Thank you for all of the wonderful responses we received about the Food and Drug Administration’s (FDA) approval of a drug for patients with advanced metastatic breast cancer. It's not always easy to decide which research has legs and is worth investing in— and I take that task seriously— but when something you believe in succeeds, the reward and sense of inspiration that follows can be immense. The FDA’s approval of Ibrance (palbociclib), a drug that the Noreen Fraser Foundation (NFF) helped fund the development for, did just that.

I have been fighting breast cancer for 13 years, and during that time I have done my homework. I have pored through research, and I have become familiar with the various institutions that are working in the breast cancer arena.

Before I helped co-create and co-produce Stand Up To Cancer, I searched for answers, primarily so my daughter (who was 10 years old at the time) would never hear the words, “You have cancer," as I did.

About halfway through this process, I concluded that a cure may never come. That realization can shock and shake a person up. But, in acknowledging that possibility, I concluded that finding a way to live with and contain cancer would be the next best step. Drugs like Ibrance have the potential to help breast cancer patients do that precisely. Sure, the drug isn't a cure, but targeted therapies like Ibrance can allow cancer to become a chronic disease like AIDS and diabetes— diseases you can live with and not die from.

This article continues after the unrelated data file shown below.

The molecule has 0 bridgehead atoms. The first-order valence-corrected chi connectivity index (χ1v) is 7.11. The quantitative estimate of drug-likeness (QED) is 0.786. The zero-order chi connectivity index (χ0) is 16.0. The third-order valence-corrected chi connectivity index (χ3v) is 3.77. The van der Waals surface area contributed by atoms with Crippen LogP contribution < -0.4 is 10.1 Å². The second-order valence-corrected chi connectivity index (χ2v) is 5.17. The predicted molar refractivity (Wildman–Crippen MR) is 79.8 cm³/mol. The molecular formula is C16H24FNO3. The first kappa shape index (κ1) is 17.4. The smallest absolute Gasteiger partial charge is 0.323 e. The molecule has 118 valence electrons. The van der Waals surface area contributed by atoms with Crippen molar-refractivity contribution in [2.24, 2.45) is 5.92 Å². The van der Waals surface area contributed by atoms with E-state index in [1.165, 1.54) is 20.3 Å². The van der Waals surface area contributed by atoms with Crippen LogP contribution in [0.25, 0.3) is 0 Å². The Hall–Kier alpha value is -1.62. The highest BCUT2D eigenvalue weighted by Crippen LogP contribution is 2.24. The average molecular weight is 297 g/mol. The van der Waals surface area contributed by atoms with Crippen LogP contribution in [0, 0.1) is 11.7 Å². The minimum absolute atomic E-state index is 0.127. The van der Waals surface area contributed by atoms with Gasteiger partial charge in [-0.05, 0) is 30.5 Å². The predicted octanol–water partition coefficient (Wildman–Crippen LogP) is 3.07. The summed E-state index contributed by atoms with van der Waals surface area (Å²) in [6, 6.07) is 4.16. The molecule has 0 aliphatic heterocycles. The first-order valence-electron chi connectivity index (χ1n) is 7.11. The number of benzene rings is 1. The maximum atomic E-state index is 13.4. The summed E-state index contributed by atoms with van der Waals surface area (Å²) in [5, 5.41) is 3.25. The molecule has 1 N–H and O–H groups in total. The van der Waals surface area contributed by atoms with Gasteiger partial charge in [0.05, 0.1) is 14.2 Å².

If we can improve early detection and rid the world of chemotherapy, the change in cancer patients’ quality of life would be dramatic. Unlike chemotherapy, targeted therapies kill the bad cells while saving the good cells. I am on a targeted therapy trial, and my only side effect is being tired— it’s big-time tired that comes with low energy and stamina. However, above all, I'm alive and the cancer in my liver is not growing. My cancer has been stable for two years.

Valentine's Day is a wonderful opportunity to give love— and not just romantic love. Let this holiday be an opportunity to let others know you care about them. As I get older, I think of Valentine's Day as a chance to help lift the spirits of those people who are battling chronic illnesses.

Send or drop off a card, or a heart-shaped piece of candy. There are lots of cards that are not mushy. Get one that simply says, "Happy Valentine's Day." People love to know that someone is thinking about them, and the smallest gestures can make a world of a difference.

Send love far and wide because it's something we can't get enough of. Happy Valentine's Day!